Moodle 2.o for Business is part of the Packt Moodle series and is co-written by Jason and Jeanne Cole and Gavin Henrick. It’s refreshingly different from the other Moodle books in that its focus is not on students in an educational institution learning, say geography; rather; it concentrates on another major global use of Moodle – commercial enterprise. It shows how a company, whatever size, can benefit from Moodle’s features to improve its recruitment, training, staff development and internal communication processes. Written as a “Beginner’s guide”; its language is accessible and, despite being collaboratively authored, it reads smoothly in a consistent style. (Hands up -I was one of the three technical reviewers of the book.)
Chapter 1 starts us off by suggesting ways to download Moodle to experiment/play with it before using it “in anger” – as the modern saying goes! We learn the very basics of course administration, adding resources and a discussion space. I particularly liked the “E-learning framework for implementing Moodle” section where we consider ADIME (Align/Develop/Implement/Measure/Evaluate) and also the case study at the end of the chapter. The inclusion of real-life case studies is an inspired Plus to this book, I believe, setting in a genuine context the features explored in the chapters and sharing Moodle experiences from the world of business.
Chapter 2 explains how potential employees can create new accounts (safely!) on your Moodle site and how the assignment module can be used to allow them to send in their CVs. Employers can use the assignment grading facility to rate the applications; the quiz module can serve as a means of administering competency tests and the choice module can help schedule interviews. This whole chapter appealed to my mindset because I love tweaking/adapting/manipulating Moodle to do what you need it to do, and here were whole scenarios I hadn’t considered before.
Chapter 3 handles the need to provide product knowledge both internally and externally. (Incidentally, an added bonus for me reading this book was that not only did it give me some ideas about using Moodle for business, it actually also taught me about business!) We looked at different course formats, created a glossary f0r specific terminology, a chat session for role-playing and a database for peer reviewing created product knowledge sheets. Another case study at the end of the chapter gives, in this instance, AA Ireland the opportunity to pass on advice for businesses planning to implement Moodle.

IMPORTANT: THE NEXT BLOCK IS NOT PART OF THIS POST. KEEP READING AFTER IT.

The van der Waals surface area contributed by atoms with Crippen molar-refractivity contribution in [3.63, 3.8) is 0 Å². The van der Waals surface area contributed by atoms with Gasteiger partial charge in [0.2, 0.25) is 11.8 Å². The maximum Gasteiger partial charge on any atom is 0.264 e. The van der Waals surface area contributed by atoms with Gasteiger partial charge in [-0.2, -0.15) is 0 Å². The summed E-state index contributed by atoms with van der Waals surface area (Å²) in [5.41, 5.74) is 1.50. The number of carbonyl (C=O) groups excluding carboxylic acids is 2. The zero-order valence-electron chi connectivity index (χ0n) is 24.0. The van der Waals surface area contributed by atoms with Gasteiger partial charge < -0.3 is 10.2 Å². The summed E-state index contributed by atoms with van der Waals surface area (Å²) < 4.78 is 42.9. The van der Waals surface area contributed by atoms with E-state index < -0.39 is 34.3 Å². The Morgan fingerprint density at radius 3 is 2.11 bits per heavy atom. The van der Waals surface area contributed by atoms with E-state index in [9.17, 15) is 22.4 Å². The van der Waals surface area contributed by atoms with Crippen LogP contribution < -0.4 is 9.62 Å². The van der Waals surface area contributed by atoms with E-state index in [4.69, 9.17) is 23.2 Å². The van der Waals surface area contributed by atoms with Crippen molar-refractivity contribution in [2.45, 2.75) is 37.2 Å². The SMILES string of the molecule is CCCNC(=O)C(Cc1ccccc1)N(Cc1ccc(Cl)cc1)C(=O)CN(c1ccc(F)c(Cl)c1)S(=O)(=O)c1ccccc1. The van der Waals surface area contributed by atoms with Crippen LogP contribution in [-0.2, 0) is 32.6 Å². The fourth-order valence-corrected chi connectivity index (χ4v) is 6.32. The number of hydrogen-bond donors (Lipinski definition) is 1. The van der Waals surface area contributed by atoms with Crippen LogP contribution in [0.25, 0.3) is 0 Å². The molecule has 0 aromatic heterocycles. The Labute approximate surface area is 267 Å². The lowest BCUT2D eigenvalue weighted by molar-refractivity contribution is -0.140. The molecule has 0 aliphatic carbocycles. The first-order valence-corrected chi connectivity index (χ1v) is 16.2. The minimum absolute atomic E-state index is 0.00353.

Chapter 4 can be downloaded here as a freebie taster! Its focus is how to use Moodle to deliver in-house staff training such as legal compliance or health and safety to selected groups of employees. Here, the authors take us through the Lesson module and explain how to put groups and groupings to good effect. Completion tracking, whereby employees can track their progress is also explained in this chapter, leading usefully on to the (new to Moodle 2.0) concept of course completion.
Chapter 5 is a very thorough explanation of the use of outcomes in Moodle – a feature I sometimes think is underused (but maybe that’s just me?) Outcomes can help with competency tracking and the reader is shown how to add an outcome to an assignment and grade it. I actually learned something myself too – how to import outcomes via CSV- how cool is that?!
Chapter 6 discusses how to make the most of Moodle’s features to support informal communities of practice. So we are talking forums, wikis and collaborative glossaries and databases. The reader also gets to learn about how enabling RSS feeds can improve communication
Chapter 7 is about web conferencing. Moodle doesn’t have a built-in web conferencing tool so the authors discuss the various alternatives that can plug in to Moodle – one of them being Adobe Connect Pro (which I assume you have to pay for) and the other being Big Blue Button (which is free) I have experience of both of these and they are both very valuable additions to an online training program. Once more, at the end of the chapter, we have an informative case study – this time from Moodle Partner Remote Learner (for whom the authors work)
Chapter 8 concentrates on repositories and portfolios -ie, how, in Moodle 2.0, you can bring in content from external sources such as Google Docs or Alfresco and you can “push it out” to external sources such as Mahara. As I increasingly use Mahara myself, I can see it as an essential add- on to a commercial Moodle site – indeed, maybe the authors should consider writing Mahara for Business next?
Chapter 9 is about enrolment plugins (how best to get your users onto your Moodle, allowing them to keep their existing corporate usernames and passwords. It also touches on themes as having an attractive corporate image on your Moodle site is essential – themes in Moodle 2.0 are much enhanced and easily customisable. Finally, and just as important, we learn how to change the words on Moodle. By default, Moodle uses terms such as “teacher”, “student” and “course” as its origins are based in the educational environment – but it is a simple move to alter these to language more suited to your own organisation.
In summary -if you are thinking of using Moodle in a commercial enteprise, then this is an extremely valuable book On a personal level, I enjoyed it because it shows Moodle being used differently from the norm I am familiar with, so it was an inspiring read